In operation, the drill construction is driven at rotary speeds of at least 5000 rpm, preferably at least 10,000 rpm, and advanced into a nonferrous workpiece, such as an aluminum alloy of the series AA 319, at a feed rate of at least 60 inches per minute and advantageously 200-420 inches per minute. The drill construction is effective to drill holes to a depth of at least 16 times the diameter of the hole, and optimally 24 times the diameter of the hole being drilled, at such machining conditions. Cooling fluid is emitted at exit openings 35 and 36 to effectively and immediately reduce the temperature of the chips generated, making them more susceptible to embrittlement and thereby breaking up by the cutting edges and cusps of the end surface 14. Such broken chips then are more easily conveyed hydrodynamically by the high pressure fluid through the short flutes 25 and 26 into the wider single flute 20 which is extremely effective in transporting the increased volume of chip generation at such high rotary speeds and high feed rates.
The result of using this drill construction is extended tool life and improved hole quality.
While particular embodiments of the invention have been illustrated and described, it will be obvious to those skilled in the art that various changes and modifications may be made without- departing from the invention, and it is intended to cover in the appended claims all such modifications and equivalents as fall within the true spirit and scope of the invention.
|Cited Patent||Filing date||Publication date||Applicant||Title|
|US1069930 *||Apr 23, 1912||Aug 12, 1913||Drill.|
|US2817983 *||Mar 2, 1956||Dec 31, 1957||Carl W Mossberg||Coolant type drilling tool|
|US2912887 *||Mar 17, 1958||Nov 17, 1959||Rudolf W Andreasson||Single-double spiral drill|
|US3040605 *||Aug 1, 1960||Jun 26, 1962||Rudolf W Andreasson||Drill|
|US3045513 *||Jul 5, 1960||Jul 24, 1962||Rudolf W Andreasson||Drill|
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|FR1302191A *||Title not available|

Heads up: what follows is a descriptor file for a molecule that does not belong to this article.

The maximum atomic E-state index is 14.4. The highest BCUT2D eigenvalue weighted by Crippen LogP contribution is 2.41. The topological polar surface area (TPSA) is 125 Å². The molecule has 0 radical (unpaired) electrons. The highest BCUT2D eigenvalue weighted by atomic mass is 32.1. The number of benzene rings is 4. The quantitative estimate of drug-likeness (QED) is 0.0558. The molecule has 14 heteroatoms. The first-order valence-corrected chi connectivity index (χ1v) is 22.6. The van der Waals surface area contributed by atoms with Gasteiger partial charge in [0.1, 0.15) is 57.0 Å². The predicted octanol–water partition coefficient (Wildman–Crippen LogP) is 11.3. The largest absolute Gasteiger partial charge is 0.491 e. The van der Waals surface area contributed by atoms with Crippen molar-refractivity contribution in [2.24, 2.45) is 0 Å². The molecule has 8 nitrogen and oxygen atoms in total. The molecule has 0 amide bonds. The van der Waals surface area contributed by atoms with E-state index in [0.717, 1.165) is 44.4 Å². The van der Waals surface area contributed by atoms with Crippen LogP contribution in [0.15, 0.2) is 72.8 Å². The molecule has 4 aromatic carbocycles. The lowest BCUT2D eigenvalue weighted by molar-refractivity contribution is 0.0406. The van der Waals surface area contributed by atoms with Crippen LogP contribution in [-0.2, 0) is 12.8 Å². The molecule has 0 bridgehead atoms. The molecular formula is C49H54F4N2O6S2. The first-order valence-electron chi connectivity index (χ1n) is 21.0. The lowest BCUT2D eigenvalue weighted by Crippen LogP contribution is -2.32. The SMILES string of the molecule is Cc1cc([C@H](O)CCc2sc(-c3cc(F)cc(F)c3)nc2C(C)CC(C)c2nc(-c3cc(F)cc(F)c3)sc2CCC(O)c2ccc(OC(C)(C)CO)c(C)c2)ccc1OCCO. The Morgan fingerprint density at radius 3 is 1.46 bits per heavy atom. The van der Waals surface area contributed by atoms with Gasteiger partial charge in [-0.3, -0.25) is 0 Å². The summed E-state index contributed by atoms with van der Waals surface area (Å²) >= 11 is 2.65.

|Citing Patent||Filing date||Publication date||Applicant||Title|
|US5544985 *||Sep 15, 1994||Aug 13, 1996||Autodie International||Deep bore drilling apparatus with rotatable single tube system|
|US5816754 *||Nov 6, 1996||Oct 6, 1998||Greenfield Industries||Elongated drill with replaceable cutting inserts|
|US6698981 *||Jul 11, 2000||Mar 2, 2004||Seco Tools Ab||Drill bit with three cutting edges|
|US7350595 *||May 17, 2002||Apr 1, 2008||Mitsubishi Materials Corporation||Drilling device and drilling method|
|US20050039951 *||May 17, 2002||Feb 24, 2005||Kusuo Sato||Boring device and boring method|
|US20130170920 *||Jan 31, 2012||Jul 4, 2013||Kyocera Corporation||Drill and method of manufacturing machined product using the same|
|U.S. Classification||408/1.00R, 408/59, 408/230, 408/705|
|International Classification||B23B51/06, B23B51/02|
|Cooperative Classification||Y10T408/9097, Y10T408/03, Y10T408/455, Y10S408/705, B23B51/06, B23B2251/043, B23B2251/18, B23B51/02|
|European Classification||B23B51/02, B23B51/06|
|Nov 20, 1989||AS||Assignment|
Owner name: FORD MOTOR COMPANY, MICHIGAN
Free format text: ASSIGNMENT OF ASSIGNORS INTEREST.;ASSIGNOR:SHEPLEY, BARRY E.;REEL/FRAME:005182/0883
Effective date: 19890829
|Apr 15, 1996||FPAY||Fee payment|
Year of fee payment: 4
|May 3, 2000||FPAY||Fee payment|
Year of fee payment: 8
|Jan 8, 2001||AS||Assignment|
Owner name: FORD GLOBAL TECHNOLOGIES, INC. A MICHIGAN CORPORAT
Free format text: ASSIGNMENT OF ASSIGNORS INTEREST;ASSIGNOR:FORD MOTOR COMPANY, A DELAWARE CORPORATION;REEL/FRAME:011467/0001
Effective date: 19970301
|Dec 16, 2002||AS||Assignment|
Owner name: MID-AMERICA COMMERICIALIZATION CORP., KANSAS
Free format text: ASSIGNMENT OF ASSIGNORS INTEREST;ASSIGNOR:FORD GLOBAL TECHNOLOGIES, INC.;REEL/FRAME:013295/0616
Effective date: 20021211
|Jun 29, 2004||FPAY||Fee payment|
Year of fee payment: 12
|Dec 28, 2007||SULP||Surcharge for late payment|